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The 10 Best Places to Visit in Uruguay – Uruguay Itinerary

Best Places to Visit in Uruguay - hand sculpture in Punta del Este

Uruguay is one of the most laidback and safest countries to visit in South America. Many travelers skip the country because they see it as a mini-Argentina. Nevertheless, there are a lot of cool things to do in Uruguay. Overlooked and charming, here are the ten best places to visit in Uruguay.

Welcome to Uruguay: a Small and Underrated South American Destination 

In the 16th and 17th centuries, the Spanish and Portuguese divided the territory of modern-day Uruguay

Both failed to establish long-lasting dominance in the region, but the colonial powers left their mark. As a result, many Uruguayans speak Spanish and Portuguese today, especially in the northern regions.

Uruguay became independent in 1824 and attracted massive waves of European immigration. The first immigrants were from the Canary Islands, but mainland Spaniards, Italians, Germans, and other European communities soon joined the party.

These migratory waves explain Uruguay’s demographics. Uruguay is the most ethnically European country in the entire Americas, with almost 90 percent of Uruguayans descending from European immigrants.

The country evolved into one of the most thriving economies in South America. Aside from that, Mercer calls Montevideo the “most liveable city in South America.”

The Palacio Salvo in Montevideo

Palacio Salvo in Montevideo

The Best Places to Visit in Uruguay

Uruguay is one of the smallest countries in South America. Nevertheless, it’s bigger than many European countries or US states. 

If you want to see the entire country, two weeks will not be enough, but three weeks will give you a taste of various parts and all the major cities to visit in Uruguay. 

If you only have 1-2 weeks, stick with the coast while including one or two excursions to the interior. The following are the ten best places to visit in Uruguay.

Colonia del Sacramento

When thinking about reasons to visit Uruguay, the Portuguese colonial town of Colonia del Sacramento often pops up as a worthwhile day trip from Buenos Aires. 

The Portuguese founded the city in 1680 on the Río de la Plata, around two hours from Buenos Aires by ferry.

Colonia is a picturesque little town with Portuguese architecture and cobbled avenues. Some of the top things to do in Colonia del Sacramento include the 19th-century lighthouse, the old city walls, as well as several basilicas located on charming 17th-century plazas.

Colonia is walkable, and you can easily visit it in a day, but it can also serve as a starting point for your Uruguay itinerary. 

If you are traveling to Uruguay from Argentina, taking the ferry to Colonia is a quick and relatively price-worthy alternative to flying. Better still, it also allows you to soak in the quaint architecture and scenic locations in Colonia.

Best Places to Visit in Uruguay - VW Beetle in Colonia del Sacramento

A classic VW “vocho” in Colonia del Sacramento / Unsplash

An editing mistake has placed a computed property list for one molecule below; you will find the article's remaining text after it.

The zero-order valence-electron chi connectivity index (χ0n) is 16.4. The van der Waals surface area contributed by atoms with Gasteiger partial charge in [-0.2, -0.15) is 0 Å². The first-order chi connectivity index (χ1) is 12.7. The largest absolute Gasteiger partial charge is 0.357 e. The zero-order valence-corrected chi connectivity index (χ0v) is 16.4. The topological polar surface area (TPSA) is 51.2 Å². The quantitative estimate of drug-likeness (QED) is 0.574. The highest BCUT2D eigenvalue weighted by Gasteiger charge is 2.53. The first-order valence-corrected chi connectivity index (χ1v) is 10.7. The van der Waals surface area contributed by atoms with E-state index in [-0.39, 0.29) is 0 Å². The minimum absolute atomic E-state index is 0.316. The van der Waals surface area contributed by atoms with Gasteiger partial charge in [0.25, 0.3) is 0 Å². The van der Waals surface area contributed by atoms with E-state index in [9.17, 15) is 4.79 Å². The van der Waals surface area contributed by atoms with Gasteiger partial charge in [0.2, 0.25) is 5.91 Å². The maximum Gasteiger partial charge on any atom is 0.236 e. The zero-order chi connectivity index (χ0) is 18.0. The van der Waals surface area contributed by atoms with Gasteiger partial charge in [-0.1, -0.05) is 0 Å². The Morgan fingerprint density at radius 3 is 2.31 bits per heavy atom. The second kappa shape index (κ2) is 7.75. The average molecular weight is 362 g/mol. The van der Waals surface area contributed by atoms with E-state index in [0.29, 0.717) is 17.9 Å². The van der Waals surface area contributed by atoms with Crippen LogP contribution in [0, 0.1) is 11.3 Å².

Montevideo is the country’s vibrant capital city. Home to around one-third of the population, the city is among the safest and most liveable capitals in South America. Better still, it’s Uruguay’s economic heart and offers lots of beaches as well as cultural and culinary attractions.

All in all, Montevideo is an excellent place to spend a few days before continuing your journey along Uruguay’s beautiful coastline.

Best Places to Visit in Uruguay - Montevideo sign

Punta del Este

Many people nickname Punta del Este the “Monaco of the South” or the “St. Tropez of South America.” In this context, the city is home to a large casino and countless high-end hotels.

Punta del Este is undoubtedly among the most luxurious destinations in South America, but its beaches appeal to pretty much every type of holidaymaker.

As such, it’s the most developed beach town in Uruguay and offers a wide variety of activities such as water sports, boating, and cultural sights such as the Mano (hand sculpture). 

The vibe is luxury-orientated, but Punta del Este has something for everyone. You’ll also find the stunning white houses of Punta Ballena on the outskirts of the city.


The city of Piriápolis is Uruguay’s answer to a traditional Mediterranean beach resort town. The town was built in the wake of the 20th century to develop beach tourism in Uruguay and has remained one of the country’s top beach destinations ever since.

Among the best places to visit in Uruguay for a relaxing beach vacation, Piriápolis is home to Uruguay’s first hotel, its first casino, but also Piria’s Castle, water sports, and European-style shopping streets.

Best Places to Visit in Uruguay - Punta del Este harbor

The harbor of Punta del Este

Rocha, La Paloma & Cabo Polonio

The most recommendable places to visit in Uruguay also include Rocha and the nearby beach town of La Paloma.

The area acts as a starting point for lots of nature-related places to visit in Uruguay, notably Cabo Polonio, a small fishing village with mesmerizing landscapes. The dunes and the breathtaking sunsets create fabulous imagery, especially at dawn.

Cabo Polonio has no electricity, water, or sewage systems but a colony of sea lions on its beaches. The town represents a journey into the past and offers an excellent opportunity for a digital detox. Backpackers and hippies approve.

In this context, the uniquely appealing flora and fauna in the region around Rocha should feature on any Uruguay itinerary.

Punta del Diablo & Santa Teresa National Park

Among the best places to visit in Uruguay is undoubtedly Punta del Diablo and its rough surroundings. The small town is now hippie heaven but also an excellent destination for surfers, hikers, and adventurers of any kind.

A few kilometers from Punta del Diablo, you’ll find Santa Teresa National Park, one of the most pristine nature reserves in Uruguay. The park is home to a rough sandy coastline, mystical forests, and wide plains with excellent biking routes.

Whether you’re into mountain biking, trekking, swimming, or merely chilling, Punta del Diablo is a great spot to visit in Uruguay.

Best Places to Visit in Uruguay - the Beach in Punta del Diablo